You don’t think taxes should be fair? If Congress decided that anyone whose last name starts with the letter W should pay a 90% income tax rate, you’d just shrug and say “oh well, life’s not fair?” I bet you’d say “wait, why should I pay more than my neighbor just because of my last name, that’s not fair!

    The purpose of taxation should be to raise the necessary funds the government needs, while doing the least harm to the economy.  The item we were discussing is that Barack Obama wanted to raise CG tax rates even if it brought in less money, because it would be fair to take investors down a peg, even if it does nothing to help the poor.  Heck, by reducing the incentive to invest, you might be keeping poor people from getting work, if a company has a harder time raising funds to expand their operations.

    And it’s not just trust-fund kids who have investments, by the way.  A lot of blue-collar workers have investments, too.

    • #16
  17. The Reticulator Member
    The Reticulator
    @TheReticulator

    Randy Weivoda: The purpose of taxation should be to raise the necessary funds the government needs, while doing the least harm to the economy. The item we were discussing is that Barack Obama wanted to raise CG tax rates even if it brought in less money, because it would be fair to take investors down a peg, even if it does nothing to help the poor. Heck, by reducing the incentive to invest, you might be keeping poor people from getting work, if a company has a harder time raising funds to expand their operations.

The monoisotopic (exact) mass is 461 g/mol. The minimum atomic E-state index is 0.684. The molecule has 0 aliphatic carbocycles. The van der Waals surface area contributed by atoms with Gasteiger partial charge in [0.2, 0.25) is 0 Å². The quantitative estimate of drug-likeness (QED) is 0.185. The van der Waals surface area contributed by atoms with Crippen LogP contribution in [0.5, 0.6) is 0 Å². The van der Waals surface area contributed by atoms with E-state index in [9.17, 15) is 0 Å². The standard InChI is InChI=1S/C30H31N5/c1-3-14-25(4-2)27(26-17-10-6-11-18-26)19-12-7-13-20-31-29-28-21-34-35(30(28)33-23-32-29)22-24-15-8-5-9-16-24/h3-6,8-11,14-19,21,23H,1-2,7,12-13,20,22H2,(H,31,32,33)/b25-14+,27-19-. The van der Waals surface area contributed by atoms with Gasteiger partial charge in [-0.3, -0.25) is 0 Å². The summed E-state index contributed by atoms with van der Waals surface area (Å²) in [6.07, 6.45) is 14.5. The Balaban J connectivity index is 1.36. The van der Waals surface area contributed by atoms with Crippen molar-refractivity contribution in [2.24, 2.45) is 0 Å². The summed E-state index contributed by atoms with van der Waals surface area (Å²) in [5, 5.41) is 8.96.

Even one of the founding fathers (George Washington) realized that people and nations are motivated mostly by their own self-interest.  No matter what the purpose of taxation should be, people are going to look after their own self interest.

    And some people will find that their self-interest means taking others down a notch or two, especially if those others have been using all their advantages to get the hot girls or to exert undue influence with government.

    If conservatives don’t take those basic facts of human nature into account, they may as well be like the Bolsheviks who wanted to create a new society and a new man.

    • #17
  18. Dan Hanson Thatcher
    Dan Hanson
    @DanHanson

    No one knows what the ‘right’ mix of short-term and long-term investment should be.  In an ideal world where the money supply actually meant something and interest rates were free to float with demand,  the interest rate would control how much capital is invested in long term vs short term projects,  and that in turn would be determined by the collective wisdom of all the people interacting in the market.

    When the economy heats up more than it was projected to,  inventory levels fall and demand begins to exceed productive capacity.  People borrow money for short-term investments like inventory purchases and expanding production lines.   That drives up interest rates and puts the brakes on long-term investments.   And in the other case where the economy slows down and inventory builds up and over-production ensues,  people stop investing in short-term investment, freeing up capital and lowering long-term interest rates,  which stimulates long-term investment.

    The problem now is that the Fed fixes the interest rate and pumps money into the economy each month,  and that is helping to destroy the signals the market needs to efficiently allocate capital.  Which means that no one knows whether we are currently investing too much or too little in long-term projects.

    But Democrats love long-term projects.  They love giant monuments to government,  they love shovelling money to unions  who control huge infrastructure projects, and they love to believe that they are capable of creating jobs and planning the economy.  And if they are true Keynesians,  they believe there is a free lunch to be had – that long-term infrastructure investment will create so many jobs through the multiplier effect that the investment will pay for itself, and then some.  Hey,  free roads and schools!   More money to big unions that doesn’t cost anyone a dime!  What’s not to like?

    The problem is that it’s all a fantasy.  They don’t know what should be done,  and their solutions won’t have the benefits they promise.

    • #18